BCLC: Moving Past Perception and Marketing on Purpose

An op-ed from BCLC Chief Social Purpose Officer Peter ter Weeme

As new generations become old enough to partake in the lottery, lotteries around the world are learning how to communicate with a new demographic of customers. Moreover, they are learnings that younger generations are increasingly concerned their beliefs and values are reflected in their commercial choices. British Columbia Lottery Corporation (BCLC) Chief Social Purpose Officer and Vice President, Player Experience Peter ter Weeme, addresses how BCLC is addressing this issue through a mix of research and action.

Buying based on belief is the new norm and businesses in every industry are facing a new reality. In this era of change, consumers are seeking stronger connections with brands than ever before. They want to know how businesses are making a difference by contributing to social good. Now, consumers see the opportunity to effect change with every dollar.

As a result, more companies are modeling their strategy around a social purpose and aiming to create a better world through their core business operations. As a social purpose gambling entertainment company, the BCLC is one of them, having started its journey to “generate win-wins for the greater good” in 2021.

That puts BCLC in a unique and interesting position. Undeniably, we are situated in a competitive industry that some consumers may associate with social harm. BCLC has long been consumed with the implications of that – and has long been learning to balance high-value entertainment with world-class player health resources. While people may have certain perceptions about gambling and entertainment, BCLC is in the process of moving beyond those perceptions and showing that the pivot to social purpose is something that any company can do. In our view, we can transform gambling from vice to virtue.

In the process of embedding social purpose into our organization, BCLC has commissioned several studies to learn how other purpose-driven companies have successfully translated their purpose into every level of their business. For the first study, we asked Forrester Consulting Ltd. to look at the ways that marketing teams help activate a brand’s purpose.

Marketing on Purpose: What Marketing Looks Like in the Purpose-Driven Enterprise is Forrester’s final report. Reminding readers that social purpose requires a consistent strategy and a long-term outlook, the report provides BCLC and other companies with eight recommendations to help marketing teams make the shift. Ultimately, it delivers a roadmap for bringing purpose to the marketing process – but there are broad lessons within that we believe are relevant and valuable to the gambling community. For example:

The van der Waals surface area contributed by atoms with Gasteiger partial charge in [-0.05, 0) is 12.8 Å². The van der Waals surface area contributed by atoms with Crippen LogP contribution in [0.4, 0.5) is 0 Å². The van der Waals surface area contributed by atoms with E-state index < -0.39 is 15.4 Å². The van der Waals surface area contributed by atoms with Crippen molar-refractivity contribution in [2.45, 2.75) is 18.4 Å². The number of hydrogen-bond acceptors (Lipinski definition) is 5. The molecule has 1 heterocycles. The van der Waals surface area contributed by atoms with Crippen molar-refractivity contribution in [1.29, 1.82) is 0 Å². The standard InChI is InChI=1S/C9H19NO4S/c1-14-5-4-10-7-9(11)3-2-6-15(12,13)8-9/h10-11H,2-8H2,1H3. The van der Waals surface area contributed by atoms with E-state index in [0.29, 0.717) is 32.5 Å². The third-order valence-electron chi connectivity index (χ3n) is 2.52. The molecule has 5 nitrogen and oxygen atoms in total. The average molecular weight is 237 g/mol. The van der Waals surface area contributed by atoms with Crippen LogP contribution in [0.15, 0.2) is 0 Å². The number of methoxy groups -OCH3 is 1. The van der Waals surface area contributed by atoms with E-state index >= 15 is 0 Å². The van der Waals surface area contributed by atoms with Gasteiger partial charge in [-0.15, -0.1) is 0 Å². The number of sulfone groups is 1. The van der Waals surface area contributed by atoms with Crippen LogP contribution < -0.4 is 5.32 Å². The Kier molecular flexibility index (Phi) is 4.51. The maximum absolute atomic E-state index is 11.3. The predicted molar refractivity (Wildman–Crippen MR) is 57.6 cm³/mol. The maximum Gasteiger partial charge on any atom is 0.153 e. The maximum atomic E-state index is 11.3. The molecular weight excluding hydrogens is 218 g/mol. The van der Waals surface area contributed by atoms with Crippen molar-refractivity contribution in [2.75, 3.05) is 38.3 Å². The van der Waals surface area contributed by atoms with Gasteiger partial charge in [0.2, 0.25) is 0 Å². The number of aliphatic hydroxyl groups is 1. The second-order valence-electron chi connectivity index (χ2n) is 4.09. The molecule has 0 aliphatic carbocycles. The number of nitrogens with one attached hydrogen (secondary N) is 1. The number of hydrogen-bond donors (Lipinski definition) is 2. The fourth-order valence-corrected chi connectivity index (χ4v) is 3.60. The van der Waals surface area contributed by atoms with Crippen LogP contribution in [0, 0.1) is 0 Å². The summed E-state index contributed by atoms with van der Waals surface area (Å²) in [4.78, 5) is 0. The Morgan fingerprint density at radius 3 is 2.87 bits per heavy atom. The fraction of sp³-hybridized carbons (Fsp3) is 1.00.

Marketing’s job is to influence behaviour, not values. Values are very personal and difficult to change. Instead of trying to judge or alter values belonging to our stakeholders, we should get to know them, meet them where they’re at, and find commonality. When we know where we agree, we are better equipped to create an incentive and motivate behaviour.

Be transparent every step of the way – both internally and externally. In this new context, customers are seeking transparency and authenticity from us – and when they believe our messages don’t align with our actions, they’re quick to call it out. In those instances, it’s important to take responsibility and admit our mistakes quickly. By being transparent along the way, we can build a trusting relationship with our customers, which helps our brands become more resilient in the face of crisis.

Beyond the recommendations it makes, Marketing on Purpose provides other valuable direction. BCLC is focused on generating win-wins, bringing our social purpose to life at all levels of our business, including within our marketing processes, and moving beyond those preconceptions about the gambling industry. By sharing this knowledge with our peers in the industry, we’re also hopeful that the lessons in the paper can help our industry respond to this dynamic and developing environment of consumer behaviour. It might even encourage other companies to join the movement by making the same social purpose transformation – and helping us move the needle when it comes to public perception.

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